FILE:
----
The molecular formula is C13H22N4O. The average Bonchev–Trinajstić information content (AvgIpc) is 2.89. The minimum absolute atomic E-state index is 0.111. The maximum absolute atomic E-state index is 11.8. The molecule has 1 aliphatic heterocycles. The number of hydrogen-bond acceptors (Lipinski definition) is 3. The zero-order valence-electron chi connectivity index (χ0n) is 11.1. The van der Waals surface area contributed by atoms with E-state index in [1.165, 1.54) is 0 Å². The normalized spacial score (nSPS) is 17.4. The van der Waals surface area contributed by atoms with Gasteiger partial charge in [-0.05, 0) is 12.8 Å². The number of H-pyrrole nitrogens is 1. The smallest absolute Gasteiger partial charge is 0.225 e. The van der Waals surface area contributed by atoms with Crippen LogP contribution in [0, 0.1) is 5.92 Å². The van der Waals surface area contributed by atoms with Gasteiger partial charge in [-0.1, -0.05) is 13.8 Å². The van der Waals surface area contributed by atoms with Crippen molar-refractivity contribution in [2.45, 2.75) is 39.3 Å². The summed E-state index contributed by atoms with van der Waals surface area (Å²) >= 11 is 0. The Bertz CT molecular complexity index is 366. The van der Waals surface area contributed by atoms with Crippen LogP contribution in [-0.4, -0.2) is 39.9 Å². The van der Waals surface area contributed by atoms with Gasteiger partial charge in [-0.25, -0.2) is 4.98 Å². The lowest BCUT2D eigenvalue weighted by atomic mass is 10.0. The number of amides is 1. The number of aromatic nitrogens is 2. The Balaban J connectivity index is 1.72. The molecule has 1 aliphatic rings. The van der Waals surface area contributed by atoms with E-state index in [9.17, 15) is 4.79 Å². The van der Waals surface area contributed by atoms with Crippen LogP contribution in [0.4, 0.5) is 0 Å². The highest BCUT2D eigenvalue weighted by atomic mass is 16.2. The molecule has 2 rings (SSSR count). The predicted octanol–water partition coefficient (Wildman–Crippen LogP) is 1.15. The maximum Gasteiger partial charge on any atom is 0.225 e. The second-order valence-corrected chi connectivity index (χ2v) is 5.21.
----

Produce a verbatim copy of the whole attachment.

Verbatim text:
The molecular formula is C13H22N4O. The average Bonchev–Trinajstić information content (AvgIpc) is 2.89. The minimum absolute atomic E-state index is 0.111. The maximum absolute atomic E-state index is 11.8. The molecule has 1 aliphatic heterocycles. The number of hydrogen-bond acceptors (Lipinski definition) is 3. The zero-order valence-electron chi connectivity index (χ0n) is 11.1. The van der Waals surface area contributed by atoms with E-state index in [1.165, 1.54) is 0 Å². The normalized spacial score (nSPS) is 17.4. The van der Waals surface area contributed by atoms with Gasteiger partial charge in [-0.05, 0) is 12.8 Å². The number of H-pyrrole nitrogens is 1. The smallest absolute Gasteiger partial charge is 0.225 e. The van der Waals surface area contributed by atoms with Crippen LogP contribution in [0, 0.1) is 5.92 Å². The van der Waals surface area contributed by atoms with Gasteiger partial charge in [-0.1, -0.05) is 13.8 Å². The van der Waals surface area contributed by atoms with Crippen molar-refractivity contribution in [2.45, 2.75) is 39.3 Å². The summed E-state index contributed by atoms with van der Waals surface area (Å²) >= 11 is 0. The Bertz CT molecular complexity index is 366. The van der Waals surface area contributed by atoms with Crippen LogP contribution in [-0.4, -0.2) is 39.9 Å². The van der Waals surface area contributed by atoms with Gasteiger partial charge in [-0.25, -0.2) is 4.98 Å². The lowest BCUT2D eigenvalue weighted by atomic mass is 10.0. The number of amides is 1. The number of aromatic nitrogens is 2. The Balaban J connectivity index is 1.72. The molecule has 1 aliphatic rings. The van der Waals surface area contributed by atoms with E-state index in [9.17, 15) is 4.79 Å². The van der Waals surface area contributed by atoms with Crippen LogP contribution in [0.4, 0.5) is 0 Å². The highest BCUT2D eigenvalue weighted by atomic mass is 16.2. The molecule has 2 rings (SSSR count). The predicted octanol–water partition coefficient (Wildman–Crippen LogP) is 1.15. The maximum Gasteiger partial charge on any atom is 0.225 e. The second-order valence-corrected chi connectivity index (χ2v) is 5.21.